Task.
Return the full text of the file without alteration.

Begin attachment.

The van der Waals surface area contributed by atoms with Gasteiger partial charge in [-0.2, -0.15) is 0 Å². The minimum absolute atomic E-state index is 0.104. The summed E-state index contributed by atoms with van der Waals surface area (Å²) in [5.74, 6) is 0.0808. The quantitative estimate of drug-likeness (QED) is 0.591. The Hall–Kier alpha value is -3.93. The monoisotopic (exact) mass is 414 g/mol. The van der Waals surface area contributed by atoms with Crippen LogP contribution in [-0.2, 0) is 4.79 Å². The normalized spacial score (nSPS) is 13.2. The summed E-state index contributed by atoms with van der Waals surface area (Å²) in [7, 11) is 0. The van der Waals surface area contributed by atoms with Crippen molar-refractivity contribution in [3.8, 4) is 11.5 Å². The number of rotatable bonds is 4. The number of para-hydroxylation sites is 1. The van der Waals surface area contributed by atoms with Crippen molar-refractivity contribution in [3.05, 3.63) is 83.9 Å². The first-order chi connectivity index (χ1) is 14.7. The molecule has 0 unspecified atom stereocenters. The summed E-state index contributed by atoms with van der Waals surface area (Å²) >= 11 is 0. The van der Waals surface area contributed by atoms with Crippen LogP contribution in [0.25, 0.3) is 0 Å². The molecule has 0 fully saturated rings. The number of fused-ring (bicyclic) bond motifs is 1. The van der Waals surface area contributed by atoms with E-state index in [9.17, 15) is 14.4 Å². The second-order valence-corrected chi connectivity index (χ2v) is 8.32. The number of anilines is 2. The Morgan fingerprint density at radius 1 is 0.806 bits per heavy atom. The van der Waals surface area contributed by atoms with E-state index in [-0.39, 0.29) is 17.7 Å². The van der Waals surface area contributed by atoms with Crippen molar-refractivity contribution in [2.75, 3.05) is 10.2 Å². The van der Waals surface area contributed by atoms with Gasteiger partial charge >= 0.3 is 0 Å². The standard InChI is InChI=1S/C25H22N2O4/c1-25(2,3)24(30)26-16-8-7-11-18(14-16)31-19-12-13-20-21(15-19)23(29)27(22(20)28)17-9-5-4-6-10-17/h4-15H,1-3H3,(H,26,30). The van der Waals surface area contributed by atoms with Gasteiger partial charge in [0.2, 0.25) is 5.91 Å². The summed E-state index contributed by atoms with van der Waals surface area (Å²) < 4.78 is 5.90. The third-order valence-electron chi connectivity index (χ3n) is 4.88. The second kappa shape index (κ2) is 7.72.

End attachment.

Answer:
The van der Waals surface area contributed by atoms with Gasteiger partial charge in [-0.2, -0.15) is 0 Å². The minimum absolute atomic E-state index is 0.104. The summed E-state index contributed by atoms with van der Waals surface area (Å²) in [5.74, 6) is 0.0808. The quantitative estimate of drug-likeness (QED) is 0.591. The Hall–Kier alpha value is -3.93. The monoisotopic (exact) mass is 414 g/mol. The van der Waals surface area contributed by atoms with Crippen LogP contribution in [-0.2, 0) is 4.79 Å². The normalized spacial score (nSPS) is 13.2. The summed E-state index contributed by atoms with van der Waals surface area (Å²) in [7, 11) is 0. The van der Waals surface area contributed by atoms with Crippen molar-refractivity contribution in [3.8, 4) is 11.5 Å². The number of rotatable bonds is 4. The number of para-hydroxylation sites is 1. The van der Waals surface area contributed by atoms with Crippen molar-refractivity contribution in [3.05, 3.63) is 83.9 Å². The first-order chi connectivity index (χ1) is 14.7. The molecule has 0 unspecified atom stereocenters. The summed E-state index contributed by atoms with van der Waals surface area (Å²) >= 11 is 0. The van der Waals surface area contributed by atoms with Crippen LogP contribution in [0.25, 0.3) is 0 Å². The molecule has 0 fully saturated rings. The number of fused-ring (bicyclic) bond motifs is 1. The van der Waals surface area contributed by atoms with E-state index in [9.17, 15) is 14.4 Å². The second-order valence-corrected chi connectivity index (χ2v) is 8.32. The number of anilines is 2. The Morgan fingerprint density at radius 1 is 0.806 bits per heavy atom. The van der Waals surface area contributed by atoms with E-state index in [-0.39, 0.29) is 17.7 Å². The van der Waals surface area contributed by atoms with Crippen molar-refractivity contribution in [2.75, 3.05) is 10.2 Å². The van der Waals surface area contributed by atoms with Gasteiger partial charge >= 0.3 is 0 Å². The standard InChI is InChI=1S/C25H22N2O4/c1-25(2,3)24(30)26-16-8-7-11-18(14-16)31-19-12-13-20-21(15-19)23(29)27(22(20)28)17-9-5-4-6-10-17/h4-15H,1-3H3,(H,26,30). The van der Waals surface area contributed by atoms with Gasteiger partial charge in [0.2, 0.25) is 5.91 Å². The summed E-state index contributed by atoms with van der Waals surface area (Å²) < 4.78 is 5.90. The third-order valence-electron chi connectivity index (χ3n) is 4.88. The second kappa shape index (κ2) is 7.72.